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    Pro Debut at Masters Awaits Thompson, Henley

    Michael Thompson and Phil Mickelson 2008 Masters Practice Round
    Harry How/Getty Images
    Amateur Michael Thompson and Phil Mickelson (R) putt during the second day of practice prior to the start of the 2008 Masters Tournament at Augusta National Golf Club on April 8, 2008 in Augusta, Georgia.

    Michael Thompson and Russell Henley won’t be strangers to the surroundings when they arrive at the Masters Tournament in April. But they know the experience this time will be quite a bit different.

    First-time winners on the PGA Tour in 2013, they will make their debuts as professionals at Augusta National Golf Club. They can’t wait.

    Thompson loves big moments, and he’ll get plenty of both in the Masters. Thompson, 27, won the Honda Classic on Sunday for his first PGA Tour triumph. He’ll be making his second appearance in the Masters – he played in 2008 as the U.S. Amateur runner-up.

    Henley, a rookie on the PGA Tour, wasted no time reaching the winner’s circle with his victory at the Sony Open in Hawaii, the season’s first full-field event. It was the first PGA Tour event as a professional for the native of nearby Macon. He had played in two tour events as an amateur and previously teed it up during informal rounds at Augusta National as a collegiate star at the University of Georgia.

    Thompson, who missed the cut at Augusta National in 2008, is “really excited to go back.”

    “Brings back a lot of really fond memories,” he said. “That was my first real PGA Tour event, so to speak, professional event, that I got to play in. What a special one that was.

    “So I feel like I know how to play the golf course a little bit better. My game is a lot better than what it was senior year in college (University of Alabama). You know, just looking forward to the opportunity. My family is going to be there, and be able to share it with everybody. Who doesn't love Augusta National?”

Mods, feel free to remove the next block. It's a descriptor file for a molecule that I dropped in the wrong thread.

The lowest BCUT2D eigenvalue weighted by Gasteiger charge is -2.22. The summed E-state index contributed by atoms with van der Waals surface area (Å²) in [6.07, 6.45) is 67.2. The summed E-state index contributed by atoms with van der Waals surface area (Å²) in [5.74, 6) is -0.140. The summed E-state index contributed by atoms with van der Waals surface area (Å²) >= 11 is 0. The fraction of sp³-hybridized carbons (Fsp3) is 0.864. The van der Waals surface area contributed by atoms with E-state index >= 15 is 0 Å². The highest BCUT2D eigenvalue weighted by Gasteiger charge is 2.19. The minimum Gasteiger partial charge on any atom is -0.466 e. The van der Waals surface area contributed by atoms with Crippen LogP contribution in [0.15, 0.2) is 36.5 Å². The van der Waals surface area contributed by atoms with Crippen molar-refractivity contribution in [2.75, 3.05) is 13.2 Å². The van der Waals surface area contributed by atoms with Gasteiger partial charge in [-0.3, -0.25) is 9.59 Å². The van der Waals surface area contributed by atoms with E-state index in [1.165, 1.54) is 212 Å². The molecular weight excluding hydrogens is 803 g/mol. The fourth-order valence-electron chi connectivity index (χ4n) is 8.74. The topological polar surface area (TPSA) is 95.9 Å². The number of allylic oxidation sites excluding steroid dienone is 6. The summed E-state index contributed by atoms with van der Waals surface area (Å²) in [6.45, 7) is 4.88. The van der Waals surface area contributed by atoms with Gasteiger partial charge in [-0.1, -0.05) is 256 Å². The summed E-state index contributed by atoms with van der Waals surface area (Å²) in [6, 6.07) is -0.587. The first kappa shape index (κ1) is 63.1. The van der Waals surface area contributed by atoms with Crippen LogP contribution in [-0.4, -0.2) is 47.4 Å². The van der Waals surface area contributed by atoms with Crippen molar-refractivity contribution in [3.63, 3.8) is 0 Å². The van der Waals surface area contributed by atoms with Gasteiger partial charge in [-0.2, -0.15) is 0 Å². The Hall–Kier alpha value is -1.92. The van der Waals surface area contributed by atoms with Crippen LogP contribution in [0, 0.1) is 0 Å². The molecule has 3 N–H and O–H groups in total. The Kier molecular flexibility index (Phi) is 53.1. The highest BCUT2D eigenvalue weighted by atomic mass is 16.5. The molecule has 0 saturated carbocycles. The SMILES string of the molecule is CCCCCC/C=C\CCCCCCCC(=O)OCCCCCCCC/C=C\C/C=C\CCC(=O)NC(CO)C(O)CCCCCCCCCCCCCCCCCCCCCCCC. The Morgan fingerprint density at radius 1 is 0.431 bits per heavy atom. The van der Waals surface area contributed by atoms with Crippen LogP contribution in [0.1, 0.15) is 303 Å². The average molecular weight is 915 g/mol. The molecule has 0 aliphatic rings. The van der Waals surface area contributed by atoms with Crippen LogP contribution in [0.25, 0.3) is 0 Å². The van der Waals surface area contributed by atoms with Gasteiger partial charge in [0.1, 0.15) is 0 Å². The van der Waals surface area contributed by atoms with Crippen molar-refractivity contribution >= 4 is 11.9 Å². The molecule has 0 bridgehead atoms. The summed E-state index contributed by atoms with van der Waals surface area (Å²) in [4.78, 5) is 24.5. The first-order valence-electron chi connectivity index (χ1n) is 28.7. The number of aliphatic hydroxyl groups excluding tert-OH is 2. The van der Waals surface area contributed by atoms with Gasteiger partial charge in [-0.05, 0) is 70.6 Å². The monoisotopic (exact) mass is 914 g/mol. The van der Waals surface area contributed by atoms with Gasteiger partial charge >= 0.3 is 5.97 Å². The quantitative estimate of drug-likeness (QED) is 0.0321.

Thompson earned an invitation to the Masters with his second-place finish last year at the U.S. Open at Olympic Club in San Francisco. Thompson shot a final-round 67 to tie for second place, one stroke behind the winner, Webb Simpson. It was also at Olympic Club that Thompson was runner-up at the U.S. Amateur to Colt Knost.

    “I love the big events,” Thompson said.

    Henley, a member of the 2011 U.S. Walker Cup team, admitted after his victory in Hawaii that the thought of playing in the Masters had left him “pretty speechless.”

    “I was trying not to think about Augusta out there,” said Henley, who will celebrate his 24th birthday on April 12, the scheduled second round of the Masters.

    Henley regularly attended the Masters in his youth with friends and twin brothers Matthew and Madison Barnett.

    “Their dad would always take us to the Masters every year,” Henley said. “We'd stop at Krispy Kreme and go in and walk the course. I remember we would walk up to the ropes and we'd touch the grass with our hands … I remember seeing these rolling hills of green and seeing the guys hit the shots and just being so amazed at the whole experience, the smell, the environment of it, and being so close to home.

    “It was just the biggest deal for me just to get to go. That's why I think it was really hard for me to block that out (at the Sony Open) … I probably think about the Masters a few times a day. I played there a couple times in college, so it's quite an experience for me. It means a lot.”

    Two other players also won tournaments in early 2013 to earn Masters invitations – Brian Gay at the Humana Challenge (his second appearance) and John Merrick at the Northern Trust Open (his third Masters start).

    Geoff Ogilvy, the 2006 U.S. Open champion, also inched closer to a return to the Masters. He began last week at No. 79 on the Official World Golf Ranking. His runner-up finish at the Honda Classic moved him up 32 spots to No. 47 and into position to return to Augusta National. It also earned a spot for Ogilvy in this week’s World Golf Championships-Cadillac Championship.

    There are 19 categories for qualification into the Masters. No. 19 on the list states that the top 50 in the OWGR during the week before the Masters Tournament earn an invitation if they are not otherwise qualified. Ironically, Ogilvy narrowly missed on qualifying based on the 18th standard – the top 50 on the Final Official World Golf Ranking at the end of 2012. The Australian was No. 51 on December 31, 2012.

    Ogilvy’s best finish in seven previous appearances at Augusta National is a tie for fourth place in 2011.

    Five PGA Tour events remain in which players can win and earn an invitation to the Masters, continuing with this week’s Cadillac Championship at TPC Blue Monster at Doral. The last opportunity to qualify is the Valero Texas Open, April 4-7.

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    Michael Thompson at The Honda Classic - Final Round
    Stuart Franklin/Getty Images
    Russell Henley at the Sony Open in Hawaii - Final Round
    Christian Petersen/Getty Images

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